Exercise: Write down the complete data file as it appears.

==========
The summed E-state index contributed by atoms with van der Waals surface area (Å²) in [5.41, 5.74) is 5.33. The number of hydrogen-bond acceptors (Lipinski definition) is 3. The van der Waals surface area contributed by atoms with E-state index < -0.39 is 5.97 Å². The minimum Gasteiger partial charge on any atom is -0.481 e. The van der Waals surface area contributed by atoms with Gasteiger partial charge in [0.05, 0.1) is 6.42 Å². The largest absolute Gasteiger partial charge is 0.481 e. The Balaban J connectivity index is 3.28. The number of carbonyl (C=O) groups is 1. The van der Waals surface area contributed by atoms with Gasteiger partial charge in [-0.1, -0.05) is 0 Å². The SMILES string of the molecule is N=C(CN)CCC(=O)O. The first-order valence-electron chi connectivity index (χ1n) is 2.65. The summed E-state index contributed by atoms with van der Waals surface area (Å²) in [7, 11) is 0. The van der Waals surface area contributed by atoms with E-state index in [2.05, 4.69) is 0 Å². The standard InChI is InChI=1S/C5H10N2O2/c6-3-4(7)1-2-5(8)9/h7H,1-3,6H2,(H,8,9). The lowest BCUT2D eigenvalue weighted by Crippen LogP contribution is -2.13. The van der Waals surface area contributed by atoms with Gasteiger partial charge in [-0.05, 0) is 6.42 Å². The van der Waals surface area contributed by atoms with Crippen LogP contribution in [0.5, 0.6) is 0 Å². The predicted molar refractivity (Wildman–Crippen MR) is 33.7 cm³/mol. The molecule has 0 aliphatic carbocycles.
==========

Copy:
The summed E-state index contributed by atoms with van der Waals surface area (Å²) in [5.41, 5.74) is 5.33. The number of hydrogen-bond acceptors (Lipinski definition) is 3. The van der Waals surface area contributed by atoms with E-state index < -0.39 is 5.97 Å². The minimum Gasteiger partial charge on any atom is -0.481 e. The van der Waals surface area contributed by atoms with Gasteiger partial charge in [0.05, 0.1) is 6.42 Å². The largest absolute Gasteiger partial charge is 0.481 e. The Balaban J connectivity index is 3.28. The number of carbonyl (C=O) groups is 1. The van der Waals surface area contributed by atoms with Gasteiger partial charge in [-0.1, -0.05) is 0 Å². The SMILES string of the molecule is N=C(CN)CCC(=O)O. The first-order valence-electron chi connectivity index (χ1n) is 2.65. The summed E-state index contributed by atoms with van der Waals surface area (Å²) in [7, 11) is 0. The van der Waals surface area contributed by atoms with E-state index in [2.05, 4.69) is 0 Å². The standard InChI is InChI=1S/C5H10N2O2/c6-3-4(7)1-2-5(8)9/h7H,1-3,6H2,(H,8,9). The lowest BCUT2D eigenvalue weighted by Crippen LogP contribution is -2.13. The van der Waals surface area contributed by atoms with Gasteiger partial charge in [-0.05, 0) is 6.42 Å². The van der Waals surface area contributed by atoms with Crippen LogP contribution in [0.5, 0.6) is 0 Å². The predicted molar refractivity (Wildman–Crippen MR) is 33.7 cm³/mol. The molecule has 0 aliphatic carbocycles.